Gov. Rick Snyder: New campaign to highlight skilled trade opportunities for students
Initiative includes partnership with Mike Rowe and Under the Radar to reach students and parents
MACKINAC ISLAND, Mich. May 27, 2015 – Skilled trade jobs represent about one-third of Michigan’s employment base, with more than 8,300 jobs currently available. A new campaign announced today at the Mackinac Policy Conference will aim to promote opportunities in skilled trades to students and help close a growing talent gap.
Through a partnership between the Michigan Economic Development Corporation, Michigan’s Talent Investment Agency, Mike Rowe, TV host and founder of mikeroweWORKS, and Tom Daldin, host of Under the Radar Michigan, 11 videos will be created to address common misconceptions and perceptions about skilled trades, highlight opportunities and inspire K -12 students in Michigan as they begin to think about careers.
In partnership with Mike Rowe, six videos will be produced to engage middle and high school students, showing them opportunities within the following industries:
- Tool & Die
- Information Technology
- Advanced Manufacturing
"Closing the skills gap is not about creating opportunity. It’s about making sure that people understand all of the opportunities that currently exist, said Mike Rowe. “Michigan is doing the right thing by getting the word out, and mikeroweWorks is honored to help.”
In partnership with Tom Daldin and Under the Radar Michigan, five videos geared toward K-5 students will be produced. These videos will inspire children as they think about what they want to do when they grow up by highlighting employees and jobs in the following industries:
- Food, agriculture and natural resources
- Design and art
- Science, technology, engineering and math (STEM) and information technology
Attracting future talent and addressing perceptions is crucial as employers will continue to actively seek skilled talent to fill the projected 6,700 skilled trade job openings each year through 2022.
“Industries and employers that rely on skilled trade talent are facing a talent gap,” Snyder said. “This campaign strengthens our efforts to make Michigan the national leader in developing the talent employers are looking for, while providing our students with secure careers and high-paying jobs in growing and innovative industries in Michigan.”
Skilled trade jobs typically require education beyond high school, along with on-the-job training, but not a four-year degree. This includes jobs in health care (lab technicians, dental hygienists), maintenance and repair, public safety, manufacturing (machine operators, welders), and carpentry, plumbing and electrical work.
“Skilled trade workers have some of the most important jobs in America. They are people who built the foundation of this country and who continue to move it forward through their skills,” said Ramsey Villarreal, a senior at Cheboygan Area High School and participant in the welding and CAD programs through Cheboygan’s Career and Tech Ed program (CTE). “Educating students about these opportunities, like Cheboygan High School does, is very important and this campaign will help students explore and consider skilled trades as a career option, just like I was able to.”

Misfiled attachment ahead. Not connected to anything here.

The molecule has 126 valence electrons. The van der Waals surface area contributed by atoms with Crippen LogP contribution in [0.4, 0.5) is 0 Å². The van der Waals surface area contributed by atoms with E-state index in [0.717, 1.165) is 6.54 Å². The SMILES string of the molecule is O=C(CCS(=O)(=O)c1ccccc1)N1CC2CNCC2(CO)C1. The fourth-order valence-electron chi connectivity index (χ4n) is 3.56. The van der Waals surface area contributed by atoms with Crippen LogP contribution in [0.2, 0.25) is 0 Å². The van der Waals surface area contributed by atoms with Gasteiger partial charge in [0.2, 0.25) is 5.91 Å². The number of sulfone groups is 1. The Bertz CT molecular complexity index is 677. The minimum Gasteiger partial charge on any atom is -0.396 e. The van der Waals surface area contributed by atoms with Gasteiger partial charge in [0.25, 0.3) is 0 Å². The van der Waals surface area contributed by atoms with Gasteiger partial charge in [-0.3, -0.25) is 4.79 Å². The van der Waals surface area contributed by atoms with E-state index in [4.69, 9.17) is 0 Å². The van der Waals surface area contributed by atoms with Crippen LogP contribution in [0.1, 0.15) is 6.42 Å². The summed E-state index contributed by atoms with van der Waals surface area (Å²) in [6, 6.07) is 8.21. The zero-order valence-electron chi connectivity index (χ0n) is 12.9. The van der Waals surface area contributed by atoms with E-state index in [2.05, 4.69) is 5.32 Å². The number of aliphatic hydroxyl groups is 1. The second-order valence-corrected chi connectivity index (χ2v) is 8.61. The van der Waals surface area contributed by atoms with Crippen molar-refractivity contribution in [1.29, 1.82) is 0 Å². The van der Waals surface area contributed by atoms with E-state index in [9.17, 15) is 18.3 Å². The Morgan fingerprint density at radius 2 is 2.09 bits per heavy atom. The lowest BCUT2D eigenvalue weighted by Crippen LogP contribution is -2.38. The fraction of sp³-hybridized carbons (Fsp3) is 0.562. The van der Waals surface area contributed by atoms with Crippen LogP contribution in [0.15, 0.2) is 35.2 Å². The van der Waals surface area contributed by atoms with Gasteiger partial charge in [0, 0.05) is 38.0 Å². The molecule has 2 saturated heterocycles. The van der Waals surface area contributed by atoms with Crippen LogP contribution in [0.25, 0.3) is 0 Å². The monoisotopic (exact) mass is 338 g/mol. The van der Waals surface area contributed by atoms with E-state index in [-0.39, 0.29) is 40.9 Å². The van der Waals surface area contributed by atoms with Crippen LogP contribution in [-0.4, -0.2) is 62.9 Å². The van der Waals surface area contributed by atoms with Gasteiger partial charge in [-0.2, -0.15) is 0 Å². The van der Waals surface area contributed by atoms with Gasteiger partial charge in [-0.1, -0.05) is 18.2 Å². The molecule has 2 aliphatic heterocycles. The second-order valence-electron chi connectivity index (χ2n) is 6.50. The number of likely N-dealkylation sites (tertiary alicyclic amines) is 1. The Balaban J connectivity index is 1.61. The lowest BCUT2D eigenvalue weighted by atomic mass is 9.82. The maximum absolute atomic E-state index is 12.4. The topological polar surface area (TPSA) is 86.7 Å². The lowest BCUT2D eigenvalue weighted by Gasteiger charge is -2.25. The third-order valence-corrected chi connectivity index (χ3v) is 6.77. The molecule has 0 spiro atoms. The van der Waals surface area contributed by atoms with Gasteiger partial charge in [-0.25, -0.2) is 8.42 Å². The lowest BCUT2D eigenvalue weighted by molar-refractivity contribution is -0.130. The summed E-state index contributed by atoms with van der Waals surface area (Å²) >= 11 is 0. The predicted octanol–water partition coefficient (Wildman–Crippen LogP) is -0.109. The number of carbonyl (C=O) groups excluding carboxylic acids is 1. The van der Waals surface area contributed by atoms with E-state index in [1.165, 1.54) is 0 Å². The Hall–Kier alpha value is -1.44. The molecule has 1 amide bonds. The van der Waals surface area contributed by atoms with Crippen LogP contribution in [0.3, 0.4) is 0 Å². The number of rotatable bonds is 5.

In October, Snyder announced a $50 million grant program to provide funding that enables Michigan community colleges to purchase equipment required for educational programs in high-wage, high-skill, and high-demand occupations, the largest investment of its kind in the country.
The campaign, along with the grant program that will help community colleges boost skilled trades instruction investment, furthers Snyder’s efforts to close a talent gap and meet a demand for good-paying jobs.
“For the state’s major employers, the talent shortage is real, especially for many skilled trades and technical jobs,” said Doug Rothwell, president and CEO, Business Leaders for Michigan. “We applaud efforts to give students more exposure to all their career options, and encourage all students to get as much education and training as they can. Jobs requiring long-term job training and 2-year and 4-year degrees are growing twice as fast for those requiring a high school diploma or less.”
The videos are housed at www.mitalent.org/skilled-trades/ along with information for parents, students and educators about how to find more information and hands-on experience with these careers.
“The skilled trades are a great pathway to meaningful, rewarding careers with room for advancement,” said Stephanie Comai, director of the Michigan Talent Investment Agency. “As the demand for people with technical skills continues to surge, we want students of all ages to be aware of their career options. We’re excited about this campaign and will continue to enhance it with additional resources so that students, parents and educators have the information they need regarding opportunities available in today’s skilled trades.”
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